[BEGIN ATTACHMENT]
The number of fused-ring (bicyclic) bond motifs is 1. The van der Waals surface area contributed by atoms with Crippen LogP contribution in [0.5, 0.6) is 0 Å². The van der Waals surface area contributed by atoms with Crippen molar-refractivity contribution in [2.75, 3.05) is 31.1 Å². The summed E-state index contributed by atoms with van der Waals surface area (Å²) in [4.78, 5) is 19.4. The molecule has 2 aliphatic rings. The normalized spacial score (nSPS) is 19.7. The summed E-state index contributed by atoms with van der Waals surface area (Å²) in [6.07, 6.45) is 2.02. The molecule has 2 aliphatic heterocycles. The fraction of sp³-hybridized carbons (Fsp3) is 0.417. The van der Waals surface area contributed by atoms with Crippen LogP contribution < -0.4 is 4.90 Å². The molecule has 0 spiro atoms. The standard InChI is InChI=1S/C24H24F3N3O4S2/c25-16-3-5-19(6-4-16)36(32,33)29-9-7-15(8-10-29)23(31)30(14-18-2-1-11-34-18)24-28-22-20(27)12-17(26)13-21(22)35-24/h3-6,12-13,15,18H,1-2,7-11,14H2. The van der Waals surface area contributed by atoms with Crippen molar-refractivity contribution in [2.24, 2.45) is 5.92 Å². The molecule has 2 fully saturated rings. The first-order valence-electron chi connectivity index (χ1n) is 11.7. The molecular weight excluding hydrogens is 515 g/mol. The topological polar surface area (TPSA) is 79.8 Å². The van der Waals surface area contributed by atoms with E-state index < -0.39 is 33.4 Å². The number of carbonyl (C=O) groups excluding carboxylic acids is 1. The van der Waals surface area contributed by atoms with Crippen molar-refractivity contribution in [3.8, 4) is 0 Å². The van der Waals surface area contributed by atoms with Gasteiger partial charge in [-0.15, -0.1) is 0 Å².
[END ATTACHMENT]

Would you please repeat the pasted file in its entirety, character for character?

The number of fused-ring (bicyclic) bond motifs is 1. The van der Waals surface area contributed by atoms with Crippen LogP contribution in [0.5, 0.6) is 0 Å². The van der Waals surface area contributed by atoms with Crippen molar-refractivity contribution in [2.75, 3.05) is 31.1 Å². The summed E-state index contributed by atoms with van der Waals surface area (Å²) in [4.78, 5) is 19.4. The molecule has 2 aliphatic rings. The normalized spacial score (nSPS) is 19.7. The summed E-state index contributed by atoms with van der Waals surface area (Å²) in [6.07, 6.45) is 2.02. The molecule has 2 aliphatic heterocycles. The fraction of sp³-hybridized carbons (Fsp3) is 0.417. The van der Waals surface area contributed by atoms with Crippen LogP contribution < -0.4 is 4.90 Å². The molecule has 0 spiro atoms. The standard InChI is InChI=1S/C24H24F3N3O4S2/c25-16-3-5-19(6-4-16)36(32,33)29-9-7-15(8-10-29)23(31)30(14-18-2-1-11-34-18)24-28-22-20(27)12-17(26)13-21(22)35-24/h3-6,12-13,15,18H,1-2,7-11,14H2. The van der Waals surface area contributed by atoms with Crippen molar-refractivity contribution in [2.24, 2.45) is 5.92 Å². The molecule has 2 fully saturated rings. The first-order valence-electron chi connectivity index (χ1n) is 11.7. The molecular weight excluding hydrogens is 515 g/mol. The topological polar surface area (TPSA) is 79.8 Å². The van der Waals surface area contributed by atoms with E-state index < -0.39 is 33.4 Å². The number of carbonyl (C=O) groups excluding carboxylic acids is 1. The van der Waals surface area contributed by atoms with Crippen molar-refractivity contribution in [3.8, 4) is 0 Å². The van der Waals surface area contributed by atoms with Gasteiger partial charge in [-0.15, -0.1) is 0 Å².